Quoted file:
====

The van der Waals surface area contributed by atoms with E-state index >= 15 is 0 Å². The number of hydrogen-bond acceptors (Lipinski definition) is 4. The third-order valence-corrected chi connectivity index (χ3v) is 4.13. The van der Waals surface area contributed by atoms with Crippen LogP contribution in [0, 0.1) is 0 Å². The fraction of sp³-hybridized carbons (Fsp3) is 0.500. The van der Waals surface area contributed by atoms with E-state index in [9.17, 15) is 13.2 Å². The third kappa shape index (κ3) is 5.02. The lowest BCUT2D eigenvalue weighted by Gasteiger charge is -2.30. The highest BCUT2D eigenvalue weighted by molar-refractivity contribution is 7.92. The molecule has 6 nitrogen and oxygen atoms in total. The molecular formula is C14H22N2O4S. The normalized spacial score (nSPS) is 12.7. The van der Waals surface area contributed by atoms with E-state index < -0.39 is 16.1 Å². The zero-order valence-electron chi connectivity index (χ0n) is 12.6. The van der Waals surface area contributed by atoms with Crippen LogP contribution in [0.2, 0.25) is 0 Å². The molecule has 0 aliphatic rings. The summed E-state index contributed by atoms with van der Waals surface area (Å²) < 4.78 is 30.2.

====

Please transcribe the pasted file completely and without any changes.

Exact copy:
The van der Waals surface area contributed by atoms with E-state index >= 15 is 0 Å². The number of hydrogen-bond acceptors (Lipinski definition) is 4. The third-order valence-corrected chi connectivity index (χ3v) is 4.13. The van der Waals surface area contributed by atoms with Crippen LogP contribution in [0, 0.1) is 0 Å². The fraction of sp³-hybridized carbons (Fsp3) is 0.500. The van der Waals surface area contributed by atoms with E-state index in [9.17, 15) is 13.2 Å². The third kappa shape index (κ3) is 5.02. The lowest BCUT2D eigenvalue weighted by Gasteiger charge is -2.30. The highest BCUT2D eigenvalue weighted by molar-refractivity contribution is 7.92. The molecule has 6 nitrogen and oxygen atoms in total. The molecular formula is C14H22N2O4S. The normalized spacial score (nSPS) is 12.7. The van der Waals surface area contributed by atoms with E-state index < -0.39 is 16.1 Å². The zero-order valence-electron chi connectivity index (χ0n) is 12.6. The van der Waals surface area contributed by atoms with Crippen LogP contribution in [0.2, 0.25) is 0 Å². The molecule has 0 aliphatic rings. The summed E-state index contributed by atoms with van der Waals surface area (Å²) < 4.78 is 30.2.